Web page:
Because of their potentially lethal activity, strict control mechanisms governing the activity of cellular PG hydrolases have long been postulated. Most of the regulatory strategies described to date, however, appear to be general mechanisms for adjusting the total level of cellular PG hydrolase activity in response to developmental programs or changes in growth conditions. These strategies involve the control of PG hydrolase gene expression or the global control of hydrolase activity through the production of hydrolase inhibitors or enzymes that modify the cell wall to block cleavage (Vollmer et al, 2008b; Dubrac et al, 2008; Chai et al, 2010; Cozy & Kearns, 2010; Yamamoto et al, 2008a; Moynihan & Clarke, 2011; Clarke et al, 2010; Laaberki et al, 2011). For controlling PG hydrolase activity needed for the proper expansion and division of the cell wall throughout the cell cycle, specific spatiotemporal mechanisms are likely to be critical. Despite their importance for cell growth and relevance to antimicrobial development, very little is known about these regulatory systems.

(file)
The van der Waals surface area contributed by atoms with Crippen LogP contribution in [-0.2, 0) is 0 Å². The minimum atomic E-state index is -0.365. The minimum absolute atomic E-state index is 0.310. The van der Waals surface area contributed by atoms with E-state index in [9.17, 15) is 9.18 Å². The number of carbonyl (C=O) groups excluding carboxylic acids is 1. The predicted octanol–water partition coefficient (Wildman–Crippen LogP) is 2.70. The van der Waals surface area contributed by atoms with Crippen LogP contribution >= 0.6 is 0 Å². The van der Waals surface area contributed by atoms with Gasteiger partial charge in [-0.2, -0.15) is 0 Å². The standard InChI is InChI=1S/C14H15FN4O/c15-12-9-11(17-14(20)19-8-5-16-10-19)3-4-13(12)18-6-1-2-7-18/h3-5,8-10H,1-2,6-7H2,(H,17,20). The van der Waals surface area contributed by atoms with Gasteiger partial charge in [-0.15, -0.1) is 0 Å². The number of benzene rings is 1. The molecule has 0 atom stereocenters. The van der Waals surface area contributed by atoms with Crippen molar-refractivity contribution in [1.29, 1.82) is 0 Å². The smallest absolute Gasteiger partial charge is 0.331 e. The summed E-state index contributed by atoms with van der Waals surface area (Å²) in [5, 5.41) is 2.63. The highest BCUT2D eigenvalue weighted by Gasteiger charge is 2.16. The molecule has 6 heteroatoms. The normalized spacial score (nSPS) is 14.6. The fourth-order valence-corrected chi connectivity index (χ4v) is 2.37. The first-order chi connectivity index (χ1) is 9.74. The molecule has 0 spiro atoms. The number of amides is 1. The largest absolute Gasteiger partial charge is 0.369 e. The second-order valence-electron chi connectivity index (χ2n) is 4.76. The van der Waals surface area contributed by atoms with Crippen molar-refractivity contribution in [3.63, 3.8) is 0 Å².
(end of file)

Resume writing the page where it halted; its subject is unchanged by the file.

PG hydrolases from numerous organisms have been found to adopt specific subcellular localizations, implying that targeting mechanisms that guide PG hydrolases to their sites of action are important for their spatiotemporal regulation (Schlag et al, 2010; Yamada et al, 1996; Baba & Schneewind, 1998; Bernhardt & de Boer, 2003; Peters et al, 2011; Yamamoto et al, 2008b; Steen et al, 2003; Carballido-López et al, 2006). Indeed, in E. coli, AmiB and AmiC are both recruited to the divisome by N-terminal targeting domains (Bernhardt & de Boer, 2003; Peters et al, 2011). Curiously, however, cell separation is not strongly affected in mutants lacking AmiB and AmiC, indicating that AmiA alone can promote relatively efficient septal PG splitting (Chung et al, 2009). Since AmiA is not specifically recruited to the division site, this observation indicates that additional mechanisms for regulating the activity of PG hydrolases are likely working in concert with the localization systems to ensure that the amidases are only hydrolyzing PG at the appropriate time and place. Accordingly, we recently discovered that the amidases require activation by LytM factors at the cytokinetic ring to promote proper cell division (Uehara et al, 2010), and that one of these factors, EnvC, is itself controlled by the divisome-associated, ABC transporter-like FtsEX complex (Yang et al, 2011). What has remained unclear, however, is how amidase activity is kept off prior to the assembly of the septal ring and how the LytM factors stimulate PG hydrolysis when cell constriction is initiated.